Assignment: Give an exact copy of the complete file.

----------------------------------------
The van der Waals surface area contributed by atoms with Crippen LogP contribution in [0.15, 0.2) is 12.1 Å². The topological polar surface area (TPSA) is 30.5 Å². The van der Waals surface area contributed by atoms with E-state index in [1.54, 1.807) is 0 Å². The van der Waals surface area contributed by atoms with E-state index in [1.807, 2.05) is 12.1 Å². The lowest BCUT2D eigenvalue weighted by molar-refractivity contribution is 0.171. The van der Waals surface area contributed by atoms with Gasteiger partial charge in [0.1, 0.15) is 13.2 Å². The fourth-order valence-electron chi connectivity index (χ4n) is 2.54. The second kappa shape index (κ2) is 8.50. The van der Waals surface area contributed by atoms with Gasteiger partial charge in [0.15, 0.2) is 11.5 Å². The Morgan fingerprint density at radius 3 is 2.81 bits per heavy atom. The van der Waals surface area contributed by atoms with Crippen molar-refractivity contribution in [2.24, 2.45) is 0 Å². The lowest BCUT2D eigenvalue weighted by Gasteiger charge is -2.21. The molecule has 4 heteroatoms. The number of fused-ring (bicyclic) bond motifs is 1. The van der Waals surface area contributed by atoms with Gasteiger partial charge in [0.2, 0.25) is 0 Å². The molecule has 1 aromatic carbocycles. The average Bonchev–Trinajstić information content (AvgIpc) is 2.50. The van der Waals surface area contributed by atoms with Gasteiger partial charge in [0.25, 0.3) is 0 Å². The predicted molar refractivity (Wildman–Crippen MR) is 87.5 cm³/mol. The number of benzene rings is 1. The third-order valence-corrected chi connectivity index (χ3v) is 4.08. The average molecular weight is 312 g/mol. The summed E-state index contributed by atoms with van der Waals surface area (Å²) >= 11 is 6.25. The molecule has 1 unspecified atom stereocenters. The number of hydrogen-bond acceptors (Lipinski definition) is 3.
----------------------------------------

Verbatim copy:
The van der Waals surface area contributed by atoms with Crippen LogP contribution in [0.15, 0.2) is 12.1 Å². The topological polar surface area (TPSA) is 30.5 Å². The van der Waals surface area contributed by atoms with E-state index in [1.54, 1.807) is 0 Å². The van der Waals surface area contributed by atoms with E-state index in [1.807, 2.05) is 12.1 Å². The lowest BCUT2D eigenvalue weighted by molar-refractivity contribution is 0.171. The van der Waals surface area contributed by atoms with Gasteiger partial charge in [0.1, 0.15) is 13.2 Å². The fourth-order valence-electron chi connectivity index (χ4n) is 2.54. The second kappa shape index (κ2) is 8.50. The van der Waals surface area contributed by atoms with Gasteiger partial charge in [0.15, 0.2) is 11.5 Å². The Morgan fingerprint density at radius 3 is 2.81 bits per heavy atom. The van der Waals surface area contributed by atoms with Crippen molar-refractivity contribution in [2.24, 2.45) is 0 Å². The lowest BCUT2D eigenvalue weighted by Gasteiger charge is -2.21. The molecule has 4 heteroatoms. The number of fused-ring (bicyclic) bond motifs is 1. The van der Waals surface area contributed by atoms with Gasteiger partial charge in [0.2, 0.25) is 0 Å². The molecule has 1 aromatic carbocycles. The average Bonchev–Trinajstić information content (AvgIpc) is 2.50. The van der Waals surface area contributed by atoms with Gasteiger partial charge in [0.25, 0.3) is 0 Å². The predicted molar refractivity (Wildman–Crippen MR) is 87.5 cm³/mol. The number of benzene rings is 1. The third-order valence-corrected chi connectivity index (χ3v) is 4.08. The average molecular weight is 312 g/mol. The summed E-state index contributed by atoms with van der Waals surface area (Å²) >= 11 is 6.25. The molecule has 1 unspecified atom stereocenters. The number of hydrogen-bond acceptors (Lipinski definition) is 3.